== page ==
When it started, DAB was crap - when it was working the quality was similar (to my ears) to that of FM with good reception, but as many have noted above, DAB didnt deal with minor interference gracefully, making it painful to listen to. And it was a LOT more expensive than an AM/FM radio

Last few times I've tried using the FM radio I have in recent years, it worked fine. I'm also poor, nowadays, but do have a PC and an internet connection (I bet you guessed! 8-} )

So first of all, if its simply a matter of content, then t'internet is available, and i do not need DAB for that. The quality is utterly consitent via the internet, too. But suppose I wanted the proper listening to a radio experience sans t'internet, and found my FM radio no longer worked - why would I even think of buying DAB, given my initial experience thereof? (NB: I'm not claiming that DAB now isn't up to snuff; I have absolutely no idea what it's like nowadays)

When it was released, DAB was a very poor solution to a problem that didn't exist for the overwhelming majority of users. In the meantime, the internet has overtaken DAB and provides a better solution than DAB for most, I'd wager. And I would hate to think that anyone who has no desire to own a computer has no option but to buy DAB if they wanted radio to listen to, given how nasty it can be to listen to if you live in an are where reception is patchy.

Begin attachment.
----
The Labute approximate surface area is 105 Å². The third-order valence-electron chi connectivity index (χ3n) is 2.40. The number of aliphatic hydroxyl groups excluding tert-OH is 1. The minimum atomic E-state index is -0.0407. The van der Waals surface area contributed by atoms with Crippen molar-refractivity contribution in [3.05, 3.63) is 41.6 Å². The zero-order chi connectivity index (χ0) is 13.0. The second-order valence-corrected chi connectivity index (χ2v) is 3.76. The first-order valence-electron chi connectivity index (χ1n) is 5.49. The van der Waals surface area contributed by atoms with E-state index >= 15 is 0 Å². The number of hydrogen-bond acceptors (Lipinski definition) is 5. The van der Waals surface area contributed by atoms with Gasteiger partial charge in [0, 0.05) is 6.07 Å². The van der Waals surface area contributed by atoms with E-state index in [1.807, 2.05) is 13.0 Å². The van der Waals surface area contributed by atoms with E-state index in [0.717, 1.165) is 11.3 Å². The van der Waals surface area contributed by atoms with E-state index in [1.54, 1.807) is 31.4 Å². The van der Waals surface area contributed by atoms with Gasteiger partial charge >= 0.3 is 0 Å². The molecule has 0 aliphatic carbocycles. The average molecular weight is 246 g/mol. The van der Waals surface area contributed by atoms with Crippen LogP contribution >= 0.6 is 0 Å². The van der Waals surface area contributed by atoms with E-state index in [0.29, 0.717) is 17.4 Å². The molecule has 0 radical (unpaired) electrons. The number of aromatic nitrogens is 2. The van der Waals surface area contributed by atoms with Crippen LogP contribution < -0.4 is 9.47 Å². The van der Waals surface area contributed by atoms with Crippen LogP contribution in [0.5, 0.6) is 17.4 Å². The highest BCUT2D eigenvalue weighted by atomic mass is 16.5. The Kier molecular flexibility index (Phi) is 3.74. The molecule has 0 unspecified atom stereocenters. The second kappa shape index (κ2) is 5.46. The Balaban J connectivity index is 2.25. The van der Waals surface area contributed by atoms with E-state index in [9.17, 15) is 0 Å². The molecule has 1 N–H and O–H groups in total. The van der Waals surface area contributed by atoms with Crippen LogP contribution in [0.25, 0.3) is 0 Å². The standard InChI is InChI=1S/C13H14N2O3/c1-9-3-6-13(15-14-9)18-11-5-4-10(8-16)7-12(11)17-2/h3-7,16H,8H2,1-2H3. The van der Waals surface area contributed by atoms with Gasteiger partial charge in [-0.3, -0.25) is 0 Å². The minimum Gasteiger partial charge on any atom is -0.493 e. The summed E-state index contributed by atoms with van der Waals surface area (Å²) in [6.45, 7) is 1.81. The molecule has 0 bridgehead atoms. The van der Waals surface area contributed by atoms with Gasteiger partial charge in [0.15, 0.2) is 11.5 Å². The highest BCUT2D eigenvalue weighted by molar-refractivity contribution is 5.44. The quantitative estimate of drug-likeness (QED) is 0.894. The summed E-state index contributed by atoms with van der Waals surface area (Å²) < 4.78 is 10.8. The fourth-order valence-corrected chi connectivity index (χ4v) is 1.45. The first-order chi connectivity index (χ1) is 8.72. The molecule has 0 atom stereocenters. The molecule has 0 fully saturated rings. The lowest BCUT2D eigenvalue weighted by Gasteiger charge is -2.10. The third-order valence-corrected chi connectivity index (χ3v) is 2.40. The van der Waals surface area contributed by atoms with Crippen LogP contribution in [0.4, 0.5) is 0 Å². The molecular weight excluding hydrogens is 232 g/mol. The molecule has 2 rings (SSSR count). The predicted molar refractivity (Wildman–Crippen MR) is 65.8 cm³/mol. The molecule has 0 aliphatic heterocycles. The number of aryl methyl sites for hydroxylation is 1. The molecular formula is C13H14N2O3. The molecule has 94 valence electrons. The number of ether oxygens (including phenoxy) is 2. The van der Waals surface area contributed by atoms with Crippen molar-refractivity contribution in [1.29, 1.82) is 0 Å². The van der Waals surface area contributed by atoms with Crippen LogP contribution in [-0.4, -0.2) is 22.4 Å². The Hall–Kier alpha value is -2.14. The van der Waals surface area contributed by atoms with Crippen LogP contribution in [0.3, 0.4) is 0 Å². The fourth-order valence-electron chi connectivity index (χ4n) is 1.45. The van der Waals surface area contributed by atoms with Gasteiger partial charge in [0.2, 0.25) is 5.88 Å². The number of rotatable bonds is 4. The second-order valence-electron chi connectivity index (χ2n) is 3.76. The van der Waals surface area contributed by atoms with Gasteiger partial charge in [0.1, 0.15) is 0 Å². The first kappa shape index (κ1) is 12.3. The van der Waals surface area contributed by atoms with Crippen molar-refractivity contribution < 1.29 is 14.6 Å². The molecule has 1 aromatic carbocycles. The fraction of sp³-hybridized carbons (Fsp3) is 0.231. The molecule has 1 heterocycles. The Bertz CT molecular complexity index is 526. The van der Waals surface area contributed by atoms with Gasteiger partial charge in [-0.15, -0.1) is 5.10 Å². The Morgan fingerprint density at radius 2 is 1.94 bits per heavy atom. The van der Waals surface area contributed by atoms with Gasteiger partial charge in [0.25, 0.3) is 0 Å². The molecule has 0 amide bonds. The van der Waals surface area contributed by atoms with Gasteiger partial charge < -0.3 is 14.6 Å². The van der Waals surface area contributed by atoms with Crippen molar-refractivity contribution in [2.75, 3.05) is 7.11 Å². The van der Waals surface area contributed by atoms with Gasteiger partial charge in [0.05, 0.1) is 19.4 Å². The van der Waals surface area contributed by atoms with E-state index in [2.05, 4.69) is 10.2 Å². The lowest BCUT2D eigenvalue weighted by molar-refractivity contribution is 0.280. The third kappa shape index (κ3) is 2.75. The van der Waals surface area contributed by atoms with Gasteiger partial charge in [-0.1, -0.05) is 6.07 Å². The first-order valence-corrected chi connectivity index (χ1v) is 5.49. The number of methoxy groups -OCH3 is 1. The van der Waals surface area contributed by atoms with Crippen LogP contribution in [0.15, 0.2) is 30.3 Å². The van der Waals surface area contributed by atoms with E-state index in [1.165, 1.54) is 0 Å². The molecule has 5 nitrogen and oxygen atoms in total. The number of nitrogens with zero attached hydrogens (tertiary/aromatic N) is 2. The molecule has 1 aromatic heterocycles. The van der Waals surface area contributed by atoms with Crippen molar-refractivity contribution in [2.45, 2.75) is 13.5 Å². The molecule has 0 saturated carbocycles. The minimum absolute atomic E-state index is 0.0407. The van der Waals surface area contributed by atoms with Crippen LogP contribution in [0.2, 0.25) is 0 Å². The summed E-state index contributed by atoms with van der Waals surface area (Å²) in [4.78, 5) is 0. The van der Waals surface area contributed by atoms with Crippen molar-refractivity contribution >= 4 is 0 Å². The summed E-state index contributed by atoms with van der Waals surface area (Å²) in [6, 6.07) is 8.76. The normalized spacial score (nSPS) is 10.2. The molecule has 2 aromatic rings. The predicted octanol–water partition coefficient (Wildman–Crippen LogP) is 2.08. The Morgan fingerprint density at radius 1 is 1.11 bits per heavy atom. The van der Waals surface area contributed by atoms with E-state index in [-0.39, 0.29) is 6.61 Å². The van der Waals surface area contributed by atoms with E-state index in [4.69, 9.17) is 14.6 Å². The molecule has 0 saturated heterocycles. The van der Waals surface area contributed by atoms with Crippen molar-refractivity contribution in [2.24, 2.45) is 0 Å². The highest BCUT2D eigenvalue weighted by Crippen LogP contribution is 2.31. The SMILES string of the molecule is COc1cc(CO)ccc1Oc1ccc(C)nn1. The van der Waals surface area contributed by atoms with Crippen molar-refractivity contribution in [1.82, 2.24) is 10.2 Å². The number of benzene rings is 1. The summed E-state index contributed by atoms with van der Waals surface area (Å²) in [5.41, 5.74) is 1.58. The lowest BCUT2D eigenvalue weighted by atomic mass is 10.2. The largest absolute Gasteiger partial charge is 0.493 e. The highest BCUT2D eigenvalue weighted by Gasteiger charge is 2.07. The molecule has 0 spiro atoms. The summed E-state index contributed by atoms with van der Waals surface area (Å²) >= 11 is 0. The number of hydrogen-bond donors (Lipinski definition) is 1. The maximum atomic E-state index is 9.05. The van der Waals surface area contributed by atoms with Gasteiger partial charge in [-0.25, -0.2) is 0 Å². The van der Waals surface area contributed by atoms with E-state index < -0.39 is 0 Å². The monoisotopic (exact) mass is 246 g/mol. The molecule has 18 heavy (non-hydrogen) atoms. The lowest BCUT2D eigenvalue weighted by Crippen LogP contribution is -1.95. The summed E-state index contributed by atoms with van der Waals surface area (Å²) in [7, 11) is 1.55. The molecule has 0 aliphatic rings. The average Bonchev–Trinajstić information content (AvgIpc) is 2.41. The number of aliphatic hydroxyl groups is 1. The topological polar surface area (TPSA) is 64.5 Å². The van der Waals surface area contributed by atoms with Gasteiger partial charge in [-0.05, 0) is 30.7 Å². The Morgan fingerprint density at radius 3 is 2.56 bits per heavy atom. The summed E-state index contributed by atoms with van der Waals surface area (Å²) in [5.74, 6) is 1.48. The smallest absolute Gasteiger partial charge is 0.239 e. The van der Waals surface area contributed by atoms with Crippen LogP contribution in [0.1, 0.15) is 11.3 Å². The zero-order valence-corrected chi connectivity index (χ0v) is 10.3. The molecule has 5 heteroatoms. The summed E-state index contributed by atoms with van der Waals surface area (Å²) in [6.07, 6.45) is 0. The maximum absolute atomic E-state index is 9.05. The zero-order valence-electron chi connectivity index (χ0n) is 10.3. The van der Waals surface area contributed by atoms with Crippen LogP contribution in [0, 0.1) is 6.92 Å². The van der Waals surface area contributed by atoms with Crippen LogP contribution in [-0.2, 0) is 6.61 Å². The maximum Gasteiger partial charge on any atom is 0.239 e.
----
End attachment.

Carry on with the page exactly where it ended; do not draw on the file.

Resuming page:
I don't see the need for any action by HM Gov on this. If broadcasters cant make money from a medium, they'll stop presenting content on that medium, and that medium will die a natural death. (sheesh, I'm sounding like a cheerleader for capitalism now! 8-} *) If both are viable, why the need for any action? If one isn't, why try to force people to use it? (shrugs)

* (for those that dont know me, I'm a Pinko Greeny that has no truck with communism and doesnt understand why more folk don't see that something NEW is needed to replace the obviously broken current economic system (not to be confused with any political system!))

Nothing says 'We believe in you' like NASA switching two 'nauts off Boeing's Starliner onto SpaceX's Crew Dragon

Esme

Even if Starship/Superheavy doesn't work out, I can't see the SLS getting much use now. Now SpaceX has proven that booster reusability is a perfectly achievable thing, and has the track record in actual use to prove it, anything in the same payload to orbit category that doesnt involve reusable boosters is at best obsolescent, if not actually obsolete - and a damned sight more expensive as well.